On the 25th anniversary of the publication of the Levi’s Terms of Engagement supplier code of conduct, the denim behemoth is marking the occasion with new goals. The brand has tasked itself with producing 80 percent of its merchandise in what it calls Worker Well-being factories by 2020, which will impact 200,000 workers. And by 2025, Levi’s wants to roll out the program with key vendors to cover 300,000 workers worldwide.
The denim company is also making big efforts in transparency and to share its best practices with other apparel companies, making information from the Worker Well-being initiative publicly available. Levi’s hopes this open-source approach will broaden the program’s impact and reach.
“We believe the Worker Well-being program will serve as a catalyst to transform the industry by setting a new standard for valuing and investing in apparel workers lives,” said Chip Bergh, president and CEO of Levi Strauss.
Launched in 2011, the Levi’s worker program began investing in programs that would ensure basic labor rights and that environmental standards were being met by the company’s supplier facilities. The company worked directly with their suppliers’ workers to find out how the company can directly better their workers’ lives and working conditions.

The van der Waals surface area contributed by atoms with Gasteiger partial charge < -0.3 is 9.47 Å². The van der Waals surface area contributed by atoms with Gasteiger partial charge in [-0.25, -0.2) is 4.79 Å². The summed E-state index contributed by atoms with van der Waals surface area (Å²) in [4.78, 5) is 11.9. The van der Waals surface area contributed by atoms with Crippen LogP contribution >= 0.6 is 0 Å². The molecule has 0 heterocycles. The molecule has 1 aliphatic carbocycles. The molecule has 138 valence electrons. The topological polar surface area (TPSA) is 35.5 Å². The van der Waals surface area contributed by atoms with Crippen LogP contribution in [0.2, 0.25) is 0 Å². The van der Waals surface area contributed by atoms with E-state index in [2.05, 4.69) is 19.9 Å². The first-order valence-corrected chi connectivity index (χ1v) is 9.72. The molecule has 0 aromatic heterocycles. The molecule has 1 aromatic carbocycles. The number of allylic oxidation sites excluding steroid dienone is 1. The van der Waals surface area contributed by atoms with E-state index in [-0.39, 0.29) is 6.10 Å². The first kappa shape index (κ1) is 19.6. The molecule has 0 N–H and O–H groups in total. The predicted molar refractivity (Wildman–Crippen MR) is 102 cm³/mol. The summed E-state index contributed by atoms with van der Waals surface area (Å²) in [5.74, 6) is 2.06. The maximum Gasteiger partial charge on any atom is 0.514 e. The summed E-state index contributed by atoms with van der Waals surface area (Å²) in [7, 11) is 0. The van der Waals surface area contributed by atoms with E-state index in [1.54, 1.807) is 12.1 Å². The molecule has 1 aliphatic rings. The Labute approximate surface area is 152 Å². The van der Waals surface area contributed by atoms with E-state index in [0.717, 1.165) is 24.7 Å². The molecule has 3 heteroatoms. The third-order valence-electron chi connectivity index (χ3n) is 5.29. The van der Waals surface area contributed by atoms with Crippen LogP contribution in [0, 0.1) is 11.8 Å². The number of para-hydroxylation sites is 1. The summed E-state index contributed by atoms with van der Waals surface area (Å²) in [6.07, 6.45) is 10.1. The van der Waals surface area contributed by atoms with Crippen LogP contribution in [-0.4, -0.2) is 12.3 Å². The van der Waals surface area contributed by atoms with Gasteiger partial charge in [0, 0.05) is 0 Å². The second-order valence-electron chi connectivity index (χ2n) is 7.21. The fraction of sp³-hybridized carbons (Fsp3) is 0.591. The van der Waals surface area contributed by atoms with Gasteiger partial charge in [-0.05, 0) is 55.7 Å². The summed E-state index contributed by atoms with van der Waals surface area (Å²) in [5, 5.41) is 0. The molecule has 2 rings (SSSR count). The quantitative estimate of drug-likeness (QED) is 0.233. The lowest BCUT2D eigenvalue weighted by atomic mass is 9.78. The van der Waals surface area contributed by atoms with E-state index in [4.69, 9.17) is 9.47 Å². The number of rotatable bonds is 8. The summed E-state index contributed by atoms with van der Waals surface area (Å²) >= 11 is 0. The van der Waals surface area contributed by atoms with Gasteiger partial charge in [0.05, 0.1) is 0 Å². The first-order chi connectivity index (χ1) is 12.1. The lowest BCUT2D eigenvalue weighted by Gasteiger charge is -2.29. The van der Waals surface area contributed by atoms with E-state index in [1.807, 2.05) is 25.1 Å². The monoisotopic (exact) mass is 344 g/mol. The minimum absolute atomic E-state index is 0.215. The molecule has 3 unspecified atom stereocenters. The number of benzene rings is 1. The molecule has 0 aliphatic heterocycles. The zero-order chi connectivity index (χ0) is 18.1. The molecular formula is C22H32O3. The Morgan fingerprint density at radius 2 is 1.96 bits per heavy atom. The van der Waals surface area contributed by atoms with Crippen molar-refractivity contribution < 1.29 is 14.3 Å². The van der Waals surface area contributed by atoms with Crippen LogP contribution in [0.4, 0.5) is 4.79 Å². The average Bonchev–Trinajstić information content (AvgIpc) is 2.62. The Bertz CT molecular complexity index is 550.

“Listening to workers first is a critical component to the success of Worker Well-being,” said Michael Kobori, vice president of sustainability at Levi’s, “especially as a company that operates in multiple countries. The needs of workers in Sri Lanka may be vastly different than those in Mexico. We want to ensure that the programs we are supporting are valuable. There is no one-size-fits-all in our supply chain.”
Levi’s efforts to create healthier and more engaged employees has led to contributions to the company’s bottom line through more productive employees, reduced absenteeism and less employee turnover.
Twenty-five years ago, the historic denim brand decided to get serious about apparel worker rights, dedicating time and resources to the needs of supply chain workers. This initiative produced its Terms of Engagement code, which focuses on seven key pillars: eradicating extreme hunger, promoting women’s rights, reducing child mortality, improving maternal health, ensuring environmental sustainability, and combating HIV/Aids and other deadly diseases.